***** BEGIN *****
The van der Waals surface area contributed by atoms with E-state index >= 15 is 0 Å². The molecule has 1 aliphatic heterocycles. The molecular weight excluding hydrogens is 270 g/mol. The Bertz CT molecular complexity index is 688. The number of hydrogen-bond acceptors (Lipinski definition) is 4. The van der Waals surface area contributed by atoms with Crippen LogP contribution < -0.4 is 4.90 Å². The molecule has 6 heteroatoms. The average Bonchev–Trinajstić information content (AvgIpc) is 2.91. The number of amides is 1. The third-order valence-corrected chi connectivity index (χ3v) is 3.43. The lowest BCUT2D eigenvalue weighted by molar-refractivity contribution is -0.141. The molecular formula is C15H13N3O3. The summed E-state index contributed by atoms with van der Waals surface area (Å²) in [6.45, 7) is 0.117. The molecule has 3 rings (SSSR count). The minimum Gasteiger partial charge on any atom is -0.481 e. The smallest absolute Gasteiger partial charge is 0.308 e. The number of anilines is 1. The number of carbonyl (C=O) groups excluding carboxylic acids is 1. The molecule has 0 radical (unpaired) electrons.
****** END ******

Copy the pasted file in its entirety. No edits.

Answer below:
The van der Waals surface area contributed by atoms with E-state index >= 15 is 0 Å². The molecule has 1 aliphatic heterocycles. The molecular weight excluding hydrogens is 270 g/mol. The Bertz CT molecular complexity index is 688. The number of hydrogen-bond acceptors (Lipinski definition) is 4. The van der Waals surface area contributed by atoms with Crippen LogP contribution < -0.4 is 4.90 Å². The molecule has 6 heteroatoms. The average Bonchev–Trinajstić information content (AvgIpc) is 2.91. The number of amides is 1. The third-order valence-corrected chi connectivity index (χ3v) is 3.43. The lowest BCUT2D eigenvalue weighted by molar-refractivity contribution is -0.141. The molecular formula is C15H13N3O3. The summed E-state index contributed by atoms with van der Waals surface area (Å²) in [6.45, 7) is 0.117. The molecule has 3 rings (SSSR count). The minimum Gasteiger partial charge on any atom is -0.481 e. The smallest absolute Gasteiger partial charge is 0.308 e. The number of anilines is 1. The number of carbonyl (C=O) groups excluding carboxylic acids is 1. The molecule has 0 radical (unpaired) electrons.